Yves Tiberghien, associate professor at the University of British Columbia explained that environmental policy in Japan has usually been the product of structural relationships linking industry, the Ministry of External Trade and Industry, and a public opinion reluctant to face big taxes or costs. However, the recent victory of the Democratic Party of Japan (DPJ) has changed significantly the political discourse on climate change. Prime Minister Hatoyama Yukio pledged to cut greenhouse emissions by 25 percent of 1990 levels. The prime minister has also announced that he will tie Japanese aid to environmentally friendly projects, a proposal labeled the "Hatoyama Initiative." Yet, some of the DPJ's campaign promises, such as the elimination of road tolls on the nation's expressways, are clearly not in line with the environmental agenda, and there is little sign that the new government has properly considered the necessary policies to implement its objectives. Tiberghien sees Hatoyama's ambitious greenhouse gas reduction goal as indicative that nongovernmental organizations have played a significant role in the policy process by forming links with individual politicians.
Chi-Jen Yang, research scientist at the Center for Global Change at Duke University, explained that for Taiwan, the issue of climate change is also an issue of sovereignty. Recognition in the climate change regime would enhance the recognition of the island's status in the international community. Taiwan is party neither to the United Nations Framework Convention on Climate Change (UNFCCC) nor to the Kyoto Protocol. The wording of the UNFCCC excluded Taiwanese participation; although it allowed Switzerland—like Taiwan, a non-U.N. member at the time—to formally accede to the convention. For Taiwan, the language used in international agreements is a vital issue. Other international agreements are worded in a way that allows Taiwanese participation in international regimes, when such participation is deemed necessary or worthy. Warming ties between Taipei and Beijing have also given the former new hope that it will be allowed a place at the climate change table. The Taiwanese government has thus focused on implementing climate change policy as a way of showing the world that Taiwan is a responsible international citizen and increasing the island's diplomatic space.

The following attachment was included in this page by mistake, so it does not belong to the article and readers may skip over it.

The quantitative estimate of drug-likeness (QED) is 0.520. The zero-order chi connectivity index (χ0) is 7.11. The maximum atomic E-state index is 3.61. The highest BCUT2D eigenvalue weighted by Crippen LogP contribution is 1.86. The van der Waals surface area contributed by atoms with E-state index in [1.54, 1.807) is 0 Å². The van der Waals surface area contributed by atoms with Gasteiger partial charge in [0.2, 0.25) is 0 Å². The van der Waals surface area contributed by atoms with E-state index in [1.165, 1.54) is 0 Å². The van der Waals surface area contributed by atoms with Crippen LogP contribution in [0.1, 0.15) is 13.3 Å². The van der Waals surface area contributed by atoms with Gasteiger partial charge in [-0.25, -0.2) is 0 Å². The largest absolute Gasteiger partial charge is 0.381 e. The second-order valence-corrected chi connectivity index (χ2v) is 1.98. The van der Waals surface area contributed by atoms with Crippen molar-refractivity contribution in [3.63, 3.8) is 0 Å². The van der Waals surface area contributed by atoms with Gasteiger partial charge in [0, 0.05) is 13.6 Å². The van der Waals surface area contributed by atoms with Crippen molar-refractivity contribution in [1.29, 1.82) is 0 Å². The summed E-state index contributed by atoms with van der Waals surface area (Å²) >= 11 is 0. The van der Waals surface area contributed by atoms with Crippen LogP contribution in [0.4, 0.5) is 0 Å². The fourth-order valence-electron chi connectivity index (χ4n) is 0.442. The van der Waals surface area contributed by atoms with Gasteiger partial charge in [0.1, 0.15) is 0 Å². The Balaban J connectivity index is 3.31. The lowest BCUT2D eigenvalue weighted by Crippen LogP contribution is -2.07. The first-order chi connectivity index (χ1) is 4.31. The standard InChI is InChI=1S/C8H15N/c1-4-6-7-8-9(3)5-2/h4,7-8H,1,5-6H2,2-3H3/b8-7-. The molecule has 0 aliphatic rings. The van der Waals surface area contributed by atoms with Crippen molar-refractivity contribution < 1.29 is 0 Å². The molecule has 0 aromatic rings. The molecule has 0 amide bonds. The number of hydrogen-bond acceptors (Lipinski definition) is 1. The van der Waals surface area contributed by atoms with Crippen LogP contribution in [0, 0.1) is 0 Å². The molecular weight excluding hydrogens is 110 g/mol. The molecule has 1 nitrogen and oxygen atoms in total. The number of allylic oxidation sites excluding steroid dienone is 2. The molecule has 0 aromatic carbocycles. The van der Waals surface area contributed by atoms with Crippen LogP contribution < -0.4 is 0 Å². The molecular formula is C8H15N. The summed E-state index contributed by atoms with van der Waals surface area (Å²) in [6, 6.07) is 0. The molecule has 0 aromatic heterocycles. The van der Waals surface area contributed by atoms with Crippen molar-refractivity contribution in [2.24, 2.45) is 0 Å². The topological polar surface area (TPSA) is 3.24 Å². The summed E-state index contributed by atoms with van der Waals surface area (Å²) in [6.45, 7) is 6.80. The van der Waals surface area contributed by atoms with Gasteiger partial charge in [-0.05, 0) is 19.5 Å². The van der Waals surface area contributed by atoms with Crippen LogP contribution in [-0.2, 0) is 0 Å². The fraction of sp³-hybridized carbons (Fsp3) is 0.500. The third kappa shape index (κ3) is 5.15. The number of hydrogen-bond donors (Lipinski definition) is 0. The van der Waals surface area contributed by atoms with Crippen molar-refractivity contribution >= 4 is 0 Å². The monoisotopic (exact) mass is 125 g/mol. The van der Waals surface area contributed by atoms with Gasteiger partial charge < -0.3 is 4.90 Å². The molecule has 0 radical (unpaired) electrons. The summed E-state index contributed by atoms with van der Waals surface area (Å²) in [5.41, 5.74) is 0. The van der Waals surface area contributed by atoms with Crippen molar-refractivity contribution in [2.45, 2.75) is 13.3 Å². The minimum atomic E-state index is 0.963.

Drafted by Peter Marsters and Bryce Wakefield.